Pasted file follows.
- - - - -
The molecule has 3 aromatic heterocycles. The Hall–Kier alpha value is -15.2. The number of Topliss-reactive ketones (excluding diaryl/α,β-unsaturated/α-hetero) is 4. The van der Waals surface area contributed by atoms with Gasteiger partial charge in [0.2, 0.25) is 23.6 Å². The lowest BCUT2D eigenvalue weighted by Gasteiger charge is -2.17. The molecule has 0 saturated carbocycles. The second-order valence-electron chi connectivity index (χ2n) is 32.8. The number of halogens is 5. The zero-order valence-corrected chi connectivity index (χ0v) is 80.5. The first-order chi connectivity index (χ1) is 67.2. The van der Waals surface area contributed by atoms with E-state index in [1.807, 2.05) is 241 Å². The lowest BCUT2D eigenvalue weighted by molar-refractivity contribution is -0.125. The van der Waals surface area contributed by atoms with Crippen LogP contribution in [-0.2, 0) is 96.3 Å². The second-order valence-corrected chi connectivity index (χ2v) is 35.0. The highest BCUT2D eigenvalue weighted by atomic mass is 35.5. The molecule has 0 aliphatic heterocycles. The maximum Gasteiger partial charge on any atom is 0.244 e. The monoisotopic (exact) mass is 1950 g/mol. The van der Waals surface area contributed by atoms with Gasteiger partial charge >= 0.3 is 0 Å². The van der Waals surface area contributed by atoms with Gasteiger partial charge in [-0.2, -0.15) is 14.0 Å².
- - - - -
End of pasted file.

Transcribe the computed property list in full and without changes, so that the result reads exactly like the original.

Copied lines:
The molecule has 3 aromatic heterocycles. The Hall–Kier alpha value is -15.2. The number of Topliss-reactive ketones (excluding diaryl/α,β-unsaturated/α-hetero) is 4. The van der Waals surface area contributed by atoms with Gasteiger partial charge in [0.2, 0.25) is 23.6 Å². The lowest BCUT2D eigenvalue weighted by Gasteiger charge is -2.17. The molecule has 0 saturated carbocycles. The second-order valence-electron chi connectivity index (χ2n) is 32.8. The number of halogens is 5. The zero-order valence-corrected chi connectivity index (χ0v) is 80.5. The first-order chi connectivity index (χ1) is 67.2. The van der Waals surface area contributed by atoms with E-state index in [1.807, 2.05) is 241 Å². The lowest BCUT2D eigenvalue weighted by molar-refractivity contribution is -0.125. The van der Waals surface area contributed by atoms with Crippen LogP contribution in [-0.2, 0) is 96.3 Å². The second-order valence-corrected chi connectivity index (χ2v) is 35.0. The highest BCUT2D eigenvalue weighted by atomic mass is 35.5. The molecule has 0 aliphatic heterocycles. The maximum Gasteiger partial charge on any atom is 0.244 e. The monoisotopic (exact) mass is 1950 g/mol. The van der Waals surface area contributed by atoms with Gasteiger partial charge >= 0.3 is 0 Å². The van der Waals surface area contributed by atoms with Gasteiger partial charge in [-0.2, -0.15) is 14.0 Å².